Site selection professionals are faced with a wide variety of new projects, including auto/aero, biomedical/pharma, food/beverage, data centers, corporate headquarters, distribution/logistics, “heavy” and process industries, etc. Every class of projects has its own special key criteria. Let’s discuss a few specific project classifications and the typical key criteria associated with that class of project.
Data centers have exacting electrical demands (power redundancy, reliability, and low-cost), immediate access to low-latency data nodes and multiple carriers in close proximity to the site. A data center also requires a strong local IT workforce. A site missing any one of these criteria will be immediately excluded from further consideration. A site that does not meet all of these criteria will not likely score high on a site selector’s scoring/ranking spreadsheet. Results of submitting a subpar site — even if the RFI doesn’t specify it — will end in match-making failure.
Automotive parts manufacturers
Auto parts manufacturers typically want to be in close proximity to the automotive OEM facilities they supply. The best sites are located within a few hours’ drive of multiple OEM assembly facilities. The just-in-time (JIT) delivery requirements of most automotive OEM assembly facilities require parts suppliers to be able to deliver quickly and on-demand. These siting criteria typically drive the overall siting effort for a parts supplier, and submitting a site that is not appropriate from a logistical standpoint will lead to frustration, failure, and wasted effort.
Distribution centers have similar siting restrictions that guide the site selection effort. Often, distribution centers want to be in close proximity to the major air shipping hubs of UPS, Fed-Ex or DHL. Alternatively, while the RFI may not explicitly state it, they may want to be in proximity to either Amazon’s or Wal-Mart’s distribution network. The facility should also be located with excellent access to the interstate highway system. Sites that fail to meet these key criteria will likely be disqualified immediately and will result in disappointment for the EDO.
"Achieving a win in site selection matching makes it incumbent upon EDOs to know the key criteria associated with each project classification and to only submit sites that explicitly meet them."
Siting a “heavy industry” project requires a more detailed search and fatal flaws are rampant. For example, identifying a site for a $2 billion facility that requires 1,000-acres and two million gallons/day of process water may be difficult. The number of sites that meet the above criteria are limited, but when you add the need for rail access, or access to a 12-inch–36-inch natural gas transmission line, the number of qualifying sites plummets, making a match even more difficult.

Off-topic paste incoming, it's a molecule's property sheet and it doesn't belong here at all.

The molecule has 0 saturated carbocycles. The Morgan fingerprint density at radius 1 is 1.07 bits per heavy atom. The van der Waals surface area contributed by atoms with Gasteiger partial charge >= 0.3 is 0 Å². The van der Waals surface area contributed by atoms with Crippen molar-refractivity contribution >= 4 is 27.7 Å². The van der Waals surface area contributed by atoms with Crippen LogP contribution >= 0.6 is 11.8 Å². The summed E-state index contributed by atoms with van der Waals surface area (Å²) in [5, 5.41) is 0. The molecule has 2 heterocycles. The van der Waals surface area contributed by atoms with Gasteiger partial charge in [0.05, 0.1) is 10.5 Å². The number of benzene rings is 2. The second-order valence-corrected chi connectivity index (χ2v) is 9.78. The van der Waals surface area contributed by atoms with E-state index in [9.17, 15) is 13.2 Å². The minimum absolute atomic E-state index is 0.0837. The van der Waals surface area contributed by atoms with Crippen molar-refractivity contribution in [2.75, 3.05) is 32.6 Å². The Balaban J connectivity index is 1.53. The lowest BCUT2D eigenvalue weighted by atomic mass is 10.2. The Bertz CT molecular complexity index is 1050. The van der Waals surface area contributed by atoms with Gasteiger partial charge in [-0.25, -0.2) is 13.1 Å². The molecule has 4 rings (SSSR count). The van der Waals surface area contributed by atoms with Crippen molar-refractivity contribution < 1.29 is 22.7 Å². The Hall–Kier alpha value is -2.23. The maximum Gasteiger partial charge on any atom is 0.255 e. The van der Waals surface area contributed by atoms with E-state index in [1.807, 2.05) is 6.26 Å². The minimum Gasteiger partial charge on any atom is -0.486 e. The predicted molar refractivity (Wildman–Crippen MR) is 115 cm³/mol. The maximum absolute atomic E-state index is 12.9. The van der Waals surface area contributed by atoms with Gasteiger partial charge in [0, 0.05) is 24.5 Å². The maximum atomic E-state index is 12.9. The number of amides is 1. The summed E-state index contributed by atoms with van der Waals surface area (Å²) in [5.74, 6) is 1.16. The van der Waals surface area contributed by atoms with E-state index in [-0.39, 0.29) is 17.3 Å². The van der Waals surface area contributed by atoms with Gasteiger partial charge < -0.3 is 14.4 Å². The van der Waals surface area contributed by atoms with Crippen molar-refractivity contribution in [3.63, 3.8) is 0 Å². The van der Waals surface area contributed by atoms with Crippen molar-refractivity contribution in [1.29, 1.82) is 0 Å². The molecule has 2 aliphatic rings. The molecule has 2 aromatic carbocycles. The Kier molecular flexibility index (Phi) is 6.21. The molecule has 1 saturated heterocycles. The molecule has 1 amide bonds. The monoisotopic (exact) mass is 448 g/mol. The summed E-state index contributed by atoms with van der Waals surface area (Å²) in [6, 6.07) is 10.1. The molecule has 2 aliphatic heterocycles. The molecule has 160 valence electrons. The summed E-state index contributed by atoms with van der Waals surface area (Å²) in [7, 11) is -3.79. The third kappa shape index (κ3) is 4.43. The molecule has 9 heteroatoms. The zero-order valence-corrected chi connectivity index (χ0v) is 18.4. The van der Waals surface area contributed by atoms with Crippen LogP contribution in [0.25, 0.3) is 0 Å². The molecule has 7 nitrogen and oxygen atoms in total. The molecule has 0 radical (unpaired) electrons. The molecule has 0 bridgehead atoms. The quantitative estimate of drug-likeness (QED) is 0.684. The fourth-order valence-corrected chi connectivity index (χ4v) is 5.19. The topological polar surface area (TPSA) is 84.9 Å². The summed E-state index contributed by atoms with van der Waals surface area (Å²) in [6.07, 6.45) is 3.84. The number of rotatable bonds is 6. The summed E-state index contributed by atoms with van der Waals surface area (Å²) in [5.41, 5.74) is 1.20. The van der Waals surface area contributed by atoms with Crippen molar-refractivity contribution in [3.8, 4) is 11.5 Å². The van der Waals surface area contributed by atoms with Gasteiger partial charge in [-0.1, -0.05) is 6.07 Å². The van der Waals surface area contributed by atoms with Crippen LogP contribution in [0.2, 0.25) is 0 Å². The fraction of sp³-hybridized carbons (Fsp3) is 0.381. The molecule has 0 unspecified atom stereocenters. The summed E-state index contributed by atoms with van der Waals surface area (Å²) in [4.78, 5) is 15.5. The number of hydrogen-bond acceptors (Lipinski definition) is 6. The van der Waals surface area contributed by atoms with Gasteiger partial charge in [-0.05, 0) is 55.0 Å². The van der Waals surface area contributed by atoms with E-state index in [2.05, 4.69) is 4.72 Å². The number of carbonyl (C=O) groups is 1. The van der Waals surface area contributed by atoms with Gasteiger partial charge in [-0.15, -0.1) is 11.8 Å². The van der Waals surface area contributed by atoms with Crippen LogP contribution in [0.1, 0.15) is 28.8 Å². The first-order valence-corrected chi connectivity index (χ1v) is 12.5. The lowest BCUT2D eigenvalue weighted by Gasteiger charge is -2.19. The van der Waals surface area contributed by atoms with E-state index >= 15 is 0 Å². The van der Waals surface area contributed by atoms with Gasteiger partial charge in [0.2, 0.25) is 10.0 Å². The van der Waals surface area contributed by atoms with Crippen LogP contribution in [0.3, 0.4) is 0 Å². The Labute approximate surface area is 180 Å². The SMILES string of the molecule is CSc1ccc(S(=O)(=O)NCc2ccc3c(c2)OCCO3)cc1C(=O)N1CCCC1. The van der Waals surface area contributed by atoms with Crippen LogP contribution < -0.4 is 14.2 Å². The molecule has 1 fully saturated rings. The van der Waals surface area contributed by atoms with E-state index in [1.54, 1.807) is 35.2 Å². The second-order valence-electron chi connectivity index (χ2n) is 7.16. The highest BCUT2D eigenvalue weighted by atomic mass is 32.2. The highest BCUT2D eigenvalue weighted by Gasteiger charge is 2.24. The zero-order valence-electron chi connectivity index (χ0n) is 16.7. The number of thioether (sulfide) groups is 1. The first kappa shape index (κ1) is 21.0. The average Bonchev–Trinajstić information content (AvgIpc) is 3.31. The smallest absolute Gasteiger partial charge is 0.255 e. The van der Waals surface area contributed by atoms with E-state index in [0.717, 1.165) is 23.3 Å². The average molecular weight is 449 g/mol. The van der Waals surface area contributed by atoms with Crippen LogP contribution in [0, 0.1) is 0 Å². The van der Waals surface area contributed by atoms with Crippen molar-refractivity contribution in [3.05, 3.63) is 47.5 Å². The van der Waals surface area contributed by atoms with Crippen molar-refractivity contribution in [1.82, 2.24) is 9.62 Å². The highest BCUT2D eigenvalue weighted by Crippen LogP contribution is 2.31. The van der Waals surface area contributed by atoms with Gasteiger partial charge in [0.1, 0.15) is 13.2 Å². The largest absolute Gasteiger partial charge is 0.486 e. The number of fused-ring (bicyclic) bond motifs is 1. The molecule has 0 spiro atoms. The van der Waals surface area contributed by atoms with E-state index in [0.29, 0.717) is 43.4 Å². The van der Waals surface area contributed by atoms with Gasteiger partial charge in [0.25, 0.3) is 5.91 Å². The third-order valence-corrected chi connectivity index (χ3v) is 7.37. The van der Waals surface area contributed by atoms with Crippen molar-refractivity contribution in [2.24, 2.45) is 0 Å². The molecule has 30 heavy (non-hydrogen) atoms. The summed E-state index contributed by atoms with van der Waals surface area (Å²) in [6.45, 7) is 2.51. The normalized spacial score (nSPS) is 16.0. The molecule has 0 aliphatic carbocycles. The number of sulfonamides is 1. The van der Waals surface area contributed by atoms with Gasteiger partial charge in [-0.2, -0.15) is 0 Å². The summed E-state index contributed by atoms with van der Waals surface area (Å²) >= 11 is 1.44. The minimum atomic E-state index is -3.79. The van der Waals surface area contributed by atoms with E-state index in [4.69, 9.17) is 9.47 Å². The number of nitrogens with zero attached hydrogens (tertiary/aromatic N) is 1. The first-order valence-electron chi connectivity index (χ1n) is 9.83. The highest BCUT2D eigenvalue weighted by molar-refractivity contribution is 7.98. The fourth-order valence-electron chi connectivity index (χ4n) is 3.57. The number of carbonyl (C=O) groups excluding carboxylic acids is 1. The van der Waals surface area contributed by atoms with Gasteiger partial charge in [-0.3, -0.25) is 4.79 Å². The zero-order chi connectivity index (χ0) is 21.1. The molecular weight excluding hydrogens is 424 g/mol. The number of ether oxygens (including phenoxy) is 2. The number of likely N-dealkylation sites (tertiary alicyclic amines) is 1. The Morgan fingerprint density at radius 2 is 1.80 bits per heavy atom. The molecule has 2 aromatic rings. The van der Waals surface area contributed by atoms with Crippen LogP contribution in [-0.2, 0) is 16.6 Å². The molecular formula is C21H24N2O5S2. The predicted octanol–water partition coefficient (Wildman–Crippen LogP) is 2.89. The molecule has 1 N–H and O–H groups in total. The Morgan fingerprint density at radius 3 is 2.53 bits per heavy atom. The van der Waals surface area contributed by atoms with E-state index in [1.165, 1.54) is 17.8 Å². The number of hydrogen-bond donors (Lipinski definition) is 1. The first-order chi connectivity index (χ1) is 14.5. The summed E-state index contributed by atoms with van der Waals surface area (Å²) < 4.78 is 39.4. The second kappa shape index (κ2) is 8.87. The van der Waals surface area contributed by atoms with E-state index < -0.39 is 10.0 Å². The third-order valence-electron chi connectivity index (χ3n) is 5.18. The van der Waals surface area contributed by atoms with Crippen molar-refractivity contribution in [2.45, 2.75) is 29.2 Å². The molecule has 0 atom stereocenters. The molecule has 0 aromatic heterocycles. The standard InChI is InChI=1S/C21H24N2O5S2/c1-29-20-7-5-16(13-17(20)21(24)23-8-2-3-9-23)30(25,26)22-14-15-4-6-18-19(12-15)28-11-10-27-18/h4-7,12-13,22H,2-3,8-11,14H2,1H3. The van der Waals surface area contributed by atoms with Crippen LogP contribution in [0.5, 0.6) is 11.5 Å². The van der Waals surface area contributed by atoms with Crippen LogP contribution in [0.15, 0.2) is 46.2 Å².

Similarly, the siting of a major petrochemical plant, another form of heavy industry, can revolve around the availability of a key chemical required in the process. For example, our team was searching for a site for a new $1.5 billion polycarbonate plant. The key raw material used in manufacturing polycarbonate is bisphenol-A, and our site search revolved around finding a 1,200-acre site within a few miles of a source of bisphenol-A. Recent cost data indicates a high-pressure steel pipeline (to transport the needed materials) costs $350,000/inch of diameter/mile. A 12-inch pipeline would cost approximately $4 million/mile. The pipeline cost limited the search to sites in one of just six small communities within the U.S. where bisphenol-A was manufactured: Baytown, Freeport, and Deerpark, Texas; Haverhill, Ohio; Burkville, Alabama; and Mt. Vernon, Indiana. Had the client site required a deepwater dock, the siting study would have been even more limited as only Baytown, Deerpark, and Freeport can accommodate deepwater draft ships.
Deepwater draft shipping
In another example, a Chinese client required a site with outstanding access to cheap natural gas and access to deepwater draft shipping. The goal of the project was to construct a $3.7 billion methanol plant and ship the finished product back to China via the Panama Canal. The cost of shipping and access to vast quantities of natural gas resulted in a site search limited to either the Texas or Louisiana Gulf coasts, where the client could buy natural gas from either the Haynesville Shale in Louisiana or the Eagle Ford formation in Texas. While cheap natural gas was available in the Marcellus Shale, the higher shipping cost from the East Coast was unacceptable to the client.) Ultimately, quality sites were identified in both Texas and Louisiana.
As in the above examples, specific siting criteria apply to all project classifications. Almost every type of facility has one or two critical siting criteria that dominate the overall location decision, regardless of workforce, incentives, business climate, or quality of life criteria. A great workforce or incentives cannot overcome the lack of redundant power, low data latency times, a deepwater dock, proximity to a key client, or a key raw material pipeline.
The site selection team does not have the time or energy to review the site regardless of its other positive attributes or the strong incentive package offered by the EDO. The site selection team is always under a tight schedule and cannot afford the luxury of lingering over binders for sites that do not meet the most basic qualifications. Similarly, EDOs don’t have the time to waste filling out these forms and submitting binders full of information for sites that will be left on the side when the detailed site evaluations begin. So take the time to get the communication right. A little clarification can go a long way when you want to find your perfect match!
The following piece was originally published in Area Development Magazine.